Although no final investment decisions were made in B.C.’s anticipated liquefied natural gas (LNG) export business before the close of 2014, Apache did announce that it would be selling its 50 per cent stake in the Kitimat LNG project to the Australian LNG company Woodside Petroleum Ltd., a deal that could very well have very a significant impact Northern Rockies Regional Municipality.
The agreement is expected to be finalized in the coming weeks, but once it closes it will have Chevron — one of the biggest oil companies in the world — paired equally with Woodside, one of Australia’s biggest LNG producers, on the export project. Apache sold their stake, along with a 13 per cent share of the Wheatstone LNG project in Western Australia, for a total of $3.7billion.
Zoher Meratla, a B.C.-based LNG consultant, said that this was a positive move for the province’s nascent LNG industry.
“Woodside has international experience in LNG, it has credibility with purchasers, and it’s a major player,” he said. “I can tell you firsthand that Apache is a world class company, they simply don’t have the LNG credibility that Woodside has.”
He said that when it came to buyers, that credibility is “critical.”
“Purchasers want to deal with somebody who has done it before, who has the experience in delivering a project on schedule, meeting delivery dates and things like this,” said Meratla.
Kitimat LNG was once throught to be the front runner to make a final investment decision, but the project faced a major stumbling block when Apache was forced to sell its shares by activist investors last summer.
The project has been approved by the National Energy Board to export up to 24 million tonnes of LNG per year, from a land-based facility on Bish Cove, near the town of Kitimat.
This project means a lot for the small town of Fort Nelson, in the Northern Rockies Regional Municipality (NRRM), since that is where most of the gas for the project would come from.
“We’ve been waiting three years,” said Fort Nelson mayor Bill Streeper. “We have had 30 businesses close in Fort Nelson in the last two years.” With Canfor closing two lumber mills in the town several years ago, LNG is all the municipality has to look forward to. “We are a one-industry town and that industry is natural gas,” said Streeper.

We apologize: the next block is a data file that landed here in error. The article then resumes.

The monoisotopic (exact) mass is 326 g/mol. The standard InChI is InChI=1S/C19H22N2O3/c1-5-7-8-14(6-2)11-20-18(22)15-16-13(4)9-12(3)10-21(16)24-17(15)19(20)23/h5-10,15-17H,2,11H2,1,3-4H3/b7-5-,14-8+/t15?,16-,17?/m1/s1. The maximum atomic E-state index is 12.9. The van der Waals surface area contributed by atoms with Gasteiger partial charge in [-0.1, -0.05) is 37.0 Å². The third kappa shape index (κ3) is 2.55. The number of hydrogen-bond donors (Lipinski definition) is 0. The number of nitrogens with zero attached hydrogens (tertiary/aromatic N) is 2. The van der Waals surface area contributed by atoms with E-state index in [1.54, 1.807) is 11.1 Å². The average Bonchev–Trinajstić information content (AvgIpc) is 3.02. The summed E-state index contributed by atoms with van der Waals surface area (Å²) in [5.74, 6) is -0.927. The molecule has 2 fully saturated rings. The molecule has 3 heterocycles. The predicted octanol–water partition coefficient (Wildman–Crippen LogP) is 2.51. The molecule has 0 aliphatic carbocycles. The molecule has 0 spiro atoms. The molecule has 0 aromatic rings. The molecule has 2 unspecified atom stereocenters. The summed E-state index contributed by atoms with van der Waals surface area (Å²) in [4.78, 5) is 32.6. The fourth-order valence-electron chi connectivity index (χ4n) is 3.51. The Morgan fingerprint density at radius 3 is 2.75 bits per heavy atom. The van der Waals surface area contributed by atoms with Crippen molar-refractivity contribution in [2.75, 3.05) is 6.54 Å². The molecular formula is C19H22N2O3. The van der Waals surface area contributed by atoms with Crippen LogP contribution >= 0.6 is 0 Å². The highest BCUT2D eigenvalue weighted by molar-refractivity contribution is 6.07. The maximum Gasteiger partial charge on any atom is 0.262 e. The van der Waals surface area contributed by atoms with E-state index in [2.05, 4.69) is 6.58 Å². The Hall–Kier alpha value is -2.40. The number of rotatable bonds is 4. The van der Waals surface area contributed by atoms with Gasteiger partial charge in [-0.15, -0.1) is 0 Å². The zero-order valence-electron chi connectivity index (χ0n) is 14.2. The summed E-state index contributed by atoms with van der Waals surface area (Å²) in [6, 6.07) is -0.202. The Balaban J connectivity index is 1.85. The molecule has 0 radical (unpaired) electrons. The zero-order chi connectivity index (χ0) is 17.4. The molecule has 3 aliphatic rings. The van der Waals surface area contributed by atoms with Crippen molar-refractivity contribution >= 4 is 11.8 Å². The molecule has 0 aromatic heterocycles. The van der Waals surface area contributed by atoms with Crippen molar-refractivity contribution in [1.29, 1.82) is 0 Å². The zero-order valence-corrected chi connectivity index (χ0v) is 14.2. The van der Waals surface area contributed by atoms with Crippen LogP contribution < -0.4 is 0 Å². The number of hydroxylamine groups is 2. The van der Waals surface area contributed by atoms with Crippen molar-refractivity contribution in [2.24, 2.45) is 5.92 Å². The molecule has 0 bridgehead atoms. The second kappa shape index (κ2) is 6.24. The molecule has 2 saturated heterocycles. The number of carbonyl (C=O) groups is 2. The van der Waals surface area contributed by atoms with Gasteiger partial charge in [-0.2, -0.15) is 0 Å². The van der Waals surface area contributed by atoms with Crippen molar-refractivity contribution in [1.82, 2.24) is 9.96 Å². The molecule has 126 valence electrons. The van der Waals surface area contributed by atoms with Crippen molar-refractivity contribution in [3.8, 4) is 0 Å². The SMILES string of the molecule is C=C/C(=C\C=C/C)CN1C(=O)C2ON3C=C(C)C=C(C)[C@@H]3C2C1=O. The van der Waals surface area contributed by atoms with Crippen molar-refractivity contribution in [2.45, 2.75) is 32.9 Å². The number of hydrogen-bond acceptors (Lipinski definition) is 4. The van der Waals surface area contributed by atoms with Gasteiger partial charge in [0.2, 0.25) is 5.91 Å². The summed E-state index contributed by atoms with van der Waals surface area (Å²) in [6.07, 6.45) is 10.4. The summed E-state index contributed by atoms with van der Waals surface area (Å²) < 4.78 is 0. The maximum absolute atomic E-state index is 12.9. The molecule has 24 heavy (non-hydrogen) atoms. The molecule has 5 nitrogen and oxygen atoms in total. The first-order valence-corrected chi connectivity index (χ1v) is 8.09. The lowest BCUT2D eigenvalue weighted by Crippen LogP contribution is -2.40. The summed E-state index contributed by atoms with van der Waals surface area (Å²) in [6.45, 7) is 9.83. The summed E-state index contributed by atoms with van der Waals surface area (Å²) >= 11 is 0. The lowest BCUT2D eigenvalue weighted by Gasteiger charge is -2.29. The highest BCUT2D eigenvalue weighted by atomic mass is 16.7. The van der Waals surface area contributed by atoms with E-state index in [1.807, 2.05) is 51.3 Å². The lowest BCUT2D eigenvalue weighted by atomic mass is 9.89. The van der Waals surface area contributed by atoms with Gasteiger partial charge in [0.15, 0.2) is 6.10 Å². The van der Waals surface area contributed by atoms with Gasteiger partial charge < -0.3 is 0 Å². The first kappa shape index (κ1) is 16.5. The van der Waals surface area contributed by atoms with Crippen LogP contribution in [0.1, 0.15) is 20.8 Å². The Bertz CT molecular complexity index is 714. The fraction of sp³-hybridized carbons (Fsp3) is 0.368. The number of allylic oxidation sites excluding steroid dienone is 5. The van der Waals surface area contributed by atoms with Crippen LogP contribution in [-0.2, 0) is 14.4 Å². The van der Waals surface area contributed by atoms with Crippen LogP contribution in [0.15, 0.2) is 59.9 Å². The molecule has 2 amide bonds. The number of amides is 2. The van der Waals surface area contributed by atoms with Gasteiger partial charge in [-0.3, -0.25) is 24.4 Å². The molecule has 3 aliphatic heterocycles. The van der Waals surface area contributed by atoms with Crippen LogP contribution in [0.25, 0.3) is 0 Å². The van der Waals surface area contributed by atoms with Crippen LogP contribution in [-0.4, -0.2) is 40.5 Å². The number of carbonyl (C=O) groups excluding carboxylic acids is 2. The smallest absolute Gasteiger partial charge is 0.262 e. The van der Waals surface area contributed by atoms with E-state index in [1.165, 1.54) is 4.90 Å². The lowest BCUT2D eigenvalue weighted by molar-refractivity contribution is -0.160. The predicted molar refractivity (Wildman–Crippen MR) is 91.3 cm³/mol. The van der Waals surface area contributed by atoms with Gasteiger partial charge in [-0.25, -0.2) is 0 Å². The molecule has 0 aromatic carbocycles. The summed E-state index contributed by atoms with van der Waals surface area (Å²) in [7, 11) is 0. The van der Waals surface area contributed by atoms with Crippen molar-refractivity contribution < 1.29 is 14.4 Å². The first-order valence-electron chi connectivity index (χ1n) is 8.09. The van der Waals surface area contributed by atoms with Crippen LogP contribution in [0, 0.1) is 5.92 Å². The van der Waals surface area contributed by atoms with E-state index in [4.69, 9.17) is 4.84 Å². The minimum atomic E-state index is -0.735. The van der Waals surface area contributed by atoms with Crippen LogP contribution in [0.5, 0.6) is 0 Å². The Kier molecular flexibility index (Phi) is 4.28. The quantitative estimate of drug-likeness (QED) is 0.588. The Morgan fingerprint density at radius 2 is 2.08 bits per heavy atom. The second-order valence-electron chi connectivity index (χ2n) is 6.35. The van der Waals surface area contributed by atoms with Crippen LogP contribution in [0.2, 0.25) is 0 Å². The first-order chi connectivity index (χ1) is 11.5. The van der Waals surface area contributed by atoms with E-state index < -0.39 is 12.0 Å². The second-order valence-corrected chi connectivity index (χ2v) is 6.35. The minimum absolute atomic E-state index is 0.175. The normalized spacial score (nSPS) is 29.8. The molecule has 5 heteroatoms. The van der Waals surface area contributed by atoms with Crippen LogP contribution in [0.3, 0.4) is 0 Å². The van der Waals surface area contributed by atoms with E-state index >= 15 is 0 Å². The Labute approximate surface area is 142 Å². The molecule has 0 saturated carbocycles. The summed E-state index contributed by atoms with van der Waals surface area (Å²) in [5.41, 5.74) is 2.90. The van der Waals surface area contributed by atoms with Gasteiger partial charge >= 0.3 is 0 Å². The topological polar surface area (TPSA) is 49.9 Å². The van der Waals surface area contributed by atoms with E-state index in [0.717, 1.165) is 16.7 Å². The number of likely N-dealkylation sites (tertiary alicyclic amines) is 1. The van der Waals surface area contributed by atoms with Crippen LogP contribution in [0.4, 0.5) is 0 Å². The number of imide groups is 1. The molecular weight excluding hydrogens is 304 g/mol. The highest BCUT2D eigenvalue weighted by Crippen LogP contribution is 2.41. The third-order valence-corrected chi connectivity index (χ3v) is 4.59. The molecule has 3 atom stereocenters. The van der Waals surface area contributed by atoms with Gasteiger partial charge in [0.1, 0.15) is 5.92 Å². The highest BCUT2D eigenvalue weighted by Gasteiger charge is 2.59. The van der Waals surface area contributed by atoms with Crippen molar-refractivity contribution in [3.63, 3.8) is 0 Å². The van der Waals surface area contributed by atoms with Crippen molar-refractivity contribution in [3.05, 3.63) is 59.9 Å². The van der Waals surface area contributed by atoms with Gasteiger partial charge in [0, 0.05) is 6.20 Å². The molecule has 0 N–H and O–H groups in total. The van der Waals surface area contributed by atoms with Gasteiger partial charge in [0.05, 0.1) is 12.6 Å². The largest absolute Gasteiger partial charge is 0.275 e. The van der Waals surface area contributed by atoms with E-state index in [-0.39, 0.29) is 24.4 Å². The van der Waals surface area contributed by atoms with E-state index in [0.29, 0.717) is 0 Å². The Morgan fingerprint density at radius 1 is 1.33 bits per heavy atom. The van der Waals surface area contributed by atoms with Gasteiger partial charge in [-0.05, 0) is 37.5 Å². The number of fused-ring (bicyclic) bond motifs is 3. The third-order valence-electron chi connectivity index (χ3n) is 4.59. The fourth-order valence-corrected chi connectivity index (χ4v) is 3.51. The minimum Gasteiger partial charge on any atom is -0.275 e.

“If you go back to some of the original announcements, we should have been producing this year, plants completed,” he added. “Well, we all know that’s not going to happen.”
The mayor said he was sad to see Apache go, and described the town’s relationship with them as second to none. “They do care about communities. We had many meetings on the effect that Apache would have on our community, Apache wanted our opinions,” he said, adding that although he hasn’t met with them yet, he expects the same kind of relationship with Woodside in the future.
Streeper agreed that the Australian company’s interest in B.C. LNG was as a good sign. “They’ve got billions and billions of dollars behind them, and they’ve got the people that know what they’re doing, and there’s something they see, which is going to be good for our community.”
Apache announced in August that they were looking to get out of the LNG business altogether, citing pressure from hedge fund group Jana Partners LLC. Since then, they’ve continued to sell off oil and gas assets in Louisiana and the Anadarko Basin.
Woodside has made other moves on LNG in B.C., filing another export facility project description with regulators in August of 2014. This facility would be located at Grassy Point, north of Prince Rupert. That project's fate is unknown.